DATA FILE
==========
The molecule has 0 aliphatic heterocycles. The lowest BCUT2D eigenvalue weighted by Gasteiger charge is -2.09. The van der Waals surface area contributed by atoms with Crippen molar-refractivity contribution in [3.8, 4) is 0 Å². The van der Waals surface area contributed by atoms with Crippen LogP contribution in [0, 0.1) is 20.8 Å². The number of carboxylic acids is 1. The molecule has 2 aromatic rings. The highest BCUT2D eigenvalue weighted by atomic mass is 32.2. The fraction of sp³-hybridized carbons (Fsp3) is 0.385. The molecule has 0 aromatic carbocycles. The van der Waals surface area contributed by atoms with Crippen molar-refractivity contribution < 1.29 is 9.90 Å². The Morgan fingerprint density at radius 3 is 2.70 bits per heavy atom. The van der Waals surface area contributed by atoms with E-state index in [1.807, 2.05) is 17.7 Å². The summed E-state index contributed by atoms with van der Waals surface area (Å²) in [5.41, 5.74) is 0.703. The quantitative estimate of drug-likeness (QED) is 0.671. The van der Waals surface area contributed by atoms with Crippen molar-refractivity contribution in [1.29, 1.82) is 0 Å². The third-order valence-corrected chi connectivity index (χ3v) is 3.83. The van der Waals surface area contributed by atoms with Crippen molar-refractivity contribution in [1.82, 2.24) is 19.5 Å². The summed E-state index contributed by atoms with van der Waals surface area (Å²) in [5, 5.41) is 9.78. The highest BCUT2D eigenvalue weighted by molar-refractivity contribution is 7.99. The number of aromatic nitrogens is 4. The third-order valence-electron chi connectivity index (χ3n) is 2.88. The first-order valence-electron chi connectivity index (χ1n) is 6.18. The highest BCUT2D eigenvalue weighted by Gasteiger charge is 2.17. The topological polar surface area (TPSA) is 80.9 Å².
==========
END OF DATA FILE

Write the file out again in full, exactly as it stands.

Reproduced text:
The molecule has 0 aliphatic heterocycles. The lowest BCUT2D eigenvalue weighted by Gasteiger charge is -2.09. The van der Waals surface area contributed by atoms with Crippen molar-refractivity contribution in [3.8, 4) is 0 Å². The van der Waals surface area contributed by atoms with Crippen LogP contribution in [0, 0.1) is 20.8 Å². The number of carboxylic acids is 1. The molecule has 2 aromatic rings. The highest BCUT2D eigenvalue weighted by atomic mass is 32.2. The fraction of sp³-hybridized carbons (Fsp3) is 0.385. The molecule has 0 aromatic carbocycles. The van der Waals surface area contributed by atoms with Crippen molar-refractivity contribution < 1.29 is 9.90 Å². The Morgan fingerprint density at radius 3 is 2.70 bits per heavy atom. The van der Waals surface area contributed by atoms with E-state index in [1.807, 2.05) is 17.7 Å². The summed E-state index contributed by atoms with van der Waals surface area (Å²) in [5.41, 5.74) is 0.703. The quantitative estimate of drug-likeness (QED) is 0.671. The van der Waals surface area contributed by atoms with Crippen molar-refractivity contribution in [1.29, 1.82) is 0 Å². The third-order valence-corrected chi connectivity index (χ3v) is 3.83. The van der Waals surface area contributed by atoms with Crippen molar-refractivity contribution in [1.82, 2.24) is 19.5 Å². The summed E-state index contributed by atoms with van der Waals surface area (Å²) in [5, 5.41) is 9.78. The highest BCUT2D eigenvalue weighted by molar-refractivity contribution is 7.99. The number of aromatic nitrogens is 4. The third-order valence-electron chi connectivity index (χ3n) is 2.88. The first-order valence-electron chi connectivity index (χ1n) is 6.18. The highest BCUT2D eigenvalue weighted by Gasteiger charge is 2.17. The topological polar surface area (TPSA) is 80.9 Å².